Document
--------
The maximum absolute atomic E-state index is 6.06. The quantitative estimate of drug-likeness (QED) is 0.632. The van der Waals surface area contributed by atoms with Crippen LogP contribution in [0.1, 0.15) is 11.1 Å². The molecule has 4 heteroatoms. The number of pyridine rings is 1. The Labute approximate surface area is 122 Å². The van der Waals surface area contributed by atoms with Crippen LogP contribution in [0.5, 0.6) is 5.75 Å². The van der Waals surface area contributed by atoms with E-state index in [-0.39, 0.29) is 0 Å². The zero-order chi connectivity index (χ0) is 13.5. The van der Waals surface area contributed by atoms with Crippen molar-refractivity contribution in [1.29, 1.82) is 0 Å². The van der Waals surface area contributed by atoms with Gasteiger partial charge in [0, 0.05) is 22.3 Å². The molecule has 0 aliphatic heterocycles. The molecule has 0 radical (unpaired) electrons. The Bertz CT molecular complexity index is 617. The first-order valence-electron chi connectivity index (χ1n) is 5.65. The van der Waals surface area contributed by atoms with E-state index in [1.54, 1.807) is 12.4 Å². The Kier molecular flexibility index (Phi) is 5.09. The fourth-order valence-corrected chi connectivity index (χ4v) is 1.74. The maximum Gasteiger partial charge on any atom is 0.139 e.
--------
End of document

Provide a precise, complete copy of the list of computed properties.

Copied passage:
The maximum absolute atomic E-state index is 6.06. The quantitative estimate of drug-likeness (QED) is 0.632. The van der Waals surface area contributed by atoms with Crippen LogP contribution in [0.1, 0.15) is 11.1 Å². The molecule has 4 heteroatoms. The number of pyridine rings is 1. The Labute approximate surface area is 122 Å². The van der Waals surface area contributed by atoms with Crippen LogP contribution in [0.5, 0.6) is 5.75 Å². The van der Waals surface area contributed by atoms with E-state index in [-0.39, 0.29) is 0 Å². The zero-order chi connectivity index (χ0) is 13.5. The van der Waals surface area contributed by atoms with Crippen molar-refractivity contribution in [1.29, 1.82) is 0 Å². The van der Waals surface area contributed by atoms with Gasteiger partial charge in [0, 0.05) is 22.3 Å². The molecule has 0 aliphatic heterocycles. The molecule has 0 radical (unpaired) electrons. The Bertz CT molecular complexity index is 617. The first-order valence-electron chi connectivity index (χ1n) is 5.65. The van der Waals surface area contributed by atoms with E-state index in [1.54, 1.807) is 12.4 Å². The Kier molecular flexibility index (Phi) is 5.09. The fourth-order valence-corrected chi connectivity index (χ4v) is 1.74. The maximum Gasteiger partial charge on any atom is 0.139 e.